I wasn’t on Public Access from the beginning. It’s a long story but I had a full-time job at the time and the producers were too leery to have me edit the movie and work a full-time job. So they went with another editor and about three months later after they had finished shooting, I got a call from Bryan basically threatening me that he’ll never hire me to do anything ever in my future if I don’t basically re-edit his movie for him. So they let the editor go and I asked for them to disassemble the entire movie. I didn’t want to see the other cut. I just basically cut a whole new movie without even realizing it because they didn’t want to tell me what the production problems were or eyeliner issues. I just cut his movie and then the composer dropped out at the last second, so I ended up writing the score as well. That’s the first time I guess anyone’s really done that and the rest is sort of history.

When you scored The Invasion, did you see the original cut of that movie?

Yes, I did. It wasn’t much better. I think the lore is that oh, the studio came in and ruined this director’s great cut and then did this other thing. Frankly, it was pretty terrible. I think they actually vastly improved it by bringing in the Wachowskis and basically rewriting half the movie.

How do you mess up Invasion of the Body Snatchers?

It was just really boring, the first cut, and sort of aimless. It really wasn’t about anything, so at least the Wachowskis came in and tried to make it about something subliminally, about a conforming society. Even at that, it still wasn’t great but I think it was better than what people were expecting because it was so notorious for the problems it was having.

It’s always fascinating when they try to fix a movie.

That was pretty amazing because they literally blacked out half the film with black slug and then rewrote script pages and pretty much reshot half the movie and spent millions of dollars doing it. Sometimes you’re at the point where is it really worth it to do all this? Maybe you should throw it into a trashcan and just say, “We tried” and count your losses.

That’s what I always wonder. How much can you save?

I say in most cases, that’s usually the wiser choice because usually it doesn’t work. Usually they spend all that money and it makes not much of a difference and the film fails anyway. I would say more times than not they should have just pulled the plug. In this one, they actually made it better but it still tanked so maybe they should’ve pulled the plug.

Have you developed an equally good relationship with Jaume Collet-Serra as you have with Bryan?

We had a fantastic relationship and I did a string of movies of his and I really had a blast. Then, I went off to do X-Men and kind of became unavailable for his next movie. It’s tough. Again, that’s the painful part about leaving and going to edit a film is I will sever relationships that I’ve built, so I don’t know if I’ll be back.

You did Non-Stop for him. Has he done another movie since?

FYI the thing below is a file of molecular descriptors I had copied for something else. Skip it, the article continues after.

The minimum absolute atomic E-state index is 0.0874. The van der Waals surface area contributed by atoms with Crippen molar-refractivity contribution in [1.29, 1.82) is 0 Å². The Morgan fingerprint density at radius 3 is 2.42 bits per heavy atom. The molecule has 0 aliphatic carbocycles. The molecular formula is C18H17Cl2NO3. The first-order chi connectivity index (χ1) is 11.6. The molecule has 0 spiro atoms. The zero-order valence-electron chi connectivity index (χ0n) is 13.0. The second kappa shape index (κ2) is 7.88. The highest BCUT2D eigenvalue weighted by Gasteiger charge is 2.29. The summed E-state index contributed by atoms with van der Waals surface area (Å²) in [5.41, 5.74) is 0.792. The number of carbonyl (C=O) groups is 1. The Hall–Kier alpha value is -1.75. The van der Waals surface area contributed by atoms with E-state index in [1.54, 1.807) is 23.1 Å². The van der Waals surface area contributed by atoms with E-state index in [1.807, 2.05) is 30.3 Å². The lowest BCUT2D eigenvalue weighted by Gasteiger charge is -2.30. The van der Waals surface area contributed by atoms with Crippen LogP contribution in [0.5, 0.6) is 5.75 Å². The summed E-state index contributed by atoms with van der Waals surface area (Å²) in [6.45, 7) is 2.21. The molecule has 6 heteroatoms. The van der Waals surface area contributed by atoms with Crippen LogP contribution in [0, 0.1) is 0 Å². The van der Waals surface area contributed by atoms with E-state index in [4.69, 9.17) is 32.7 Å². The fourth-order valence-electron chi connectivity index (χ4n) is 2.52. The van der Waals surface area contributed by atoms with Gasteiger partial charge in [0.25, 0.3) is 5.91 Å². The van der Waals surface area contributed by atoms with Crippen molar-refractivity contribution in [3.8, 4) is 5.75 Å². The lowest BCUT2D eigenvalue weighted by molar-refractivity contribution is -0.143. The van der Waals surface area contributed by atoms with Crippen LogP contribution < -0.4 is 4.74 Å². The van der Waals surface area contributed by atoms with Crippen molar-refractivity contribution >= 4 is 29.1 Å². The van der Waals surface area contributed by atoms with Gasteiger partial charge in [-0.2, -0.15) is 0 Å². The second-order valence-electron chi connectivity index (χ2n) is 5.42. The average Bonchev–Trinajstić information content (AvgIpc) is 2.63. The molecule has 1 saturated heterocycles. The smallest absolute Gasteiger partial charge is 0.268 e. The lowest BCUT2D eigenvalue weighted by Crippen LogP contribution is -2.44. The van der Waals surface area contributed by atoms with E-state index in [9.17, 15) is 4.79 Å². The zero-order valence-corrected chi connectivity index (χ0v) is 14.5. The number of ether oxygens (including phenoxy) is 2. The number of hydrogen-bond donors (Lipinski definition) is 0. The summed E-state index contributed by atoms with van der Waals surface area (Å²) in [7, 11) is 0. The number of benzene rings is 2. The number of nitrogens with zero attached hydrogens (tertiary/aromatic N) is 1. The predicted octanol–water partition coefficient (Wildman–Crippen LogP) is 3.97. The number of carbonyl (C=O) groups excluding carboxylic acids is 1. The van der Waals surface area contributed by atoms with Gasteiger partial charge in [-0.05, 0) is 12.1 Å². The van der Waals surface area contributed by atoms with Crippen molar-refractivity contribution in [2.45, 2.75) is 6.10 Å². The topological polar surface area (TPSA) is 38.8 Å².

Yeah, he’s doing one now and I was on X-Men so I couldn’t do it.

And he never asked you to edit?

I think he knows that I wouldn’t want to so he never even tried.

A filmmaker I really liked and became somewhat close to was David Ellis. What was your experience with him on Cellular?

Oh, wow, that’s going way back. All I remember is that he was extremely easygoing and let you do your thing. I always like that in a director. If I feel like I’ve got an iron fist over me, I just shut down and it becomes much more difficult for me to write. If someone just brings me in and trusts me, I really flourish more. It’s easy when you have a director like that to become lazy and just crank out some crap because you know they’ll probably be fine with it, but for me it’s the opposite. I am less lazy and I step up because I’m inspired that they’re inspired by me.

Do you have any stories about Bubble Boy, just because that’s such a weird little film?

Well, there’s an example of a movie that was really great before the studio got involved. It was a really, really bizarre funny movie that was even more wrong comedically, in a good way, than it is now. The studio came in and really lobotomized it, and the score became very piecemeal. There was a lot of source music so the score almost became the little links between all the songs in the film.

Now that wasn’t as publicized as The Invasion so I wasn’t even aware of what earlier cuts of Bubble Boy were like.

Yeah, it wasn’t publicized because it wasn’t a major reshoot situation. Just editorially, the studio came in and just wrecked it.
It has a cult following so I wonder if they could restore it someday.

I don’t know. Even as it is, it has a little cult following. It is interesting and it has funny parts to it. It just was really out there. Also, the song choices that were used originally were very tasteful and vintage pieces. Then the studio came in and put in the flavor of the week music in there in terms of the source music.

What are your favorite film scores that you admire?

Boy, there are so many it’s a hard question. Usually, I’ll answer by saying anything Jerry Goldsmith did in the late ‘70s, around the early ‘80s or many composers. That was the heyday of film music or even filmmaking I feel. There’s one little-known one that Jerry Goldsmith wrote for a TV movie called Masada and that’s one of my all-time favorite scores. It’s a miraculous score. I guess I single that out because no one knows about it.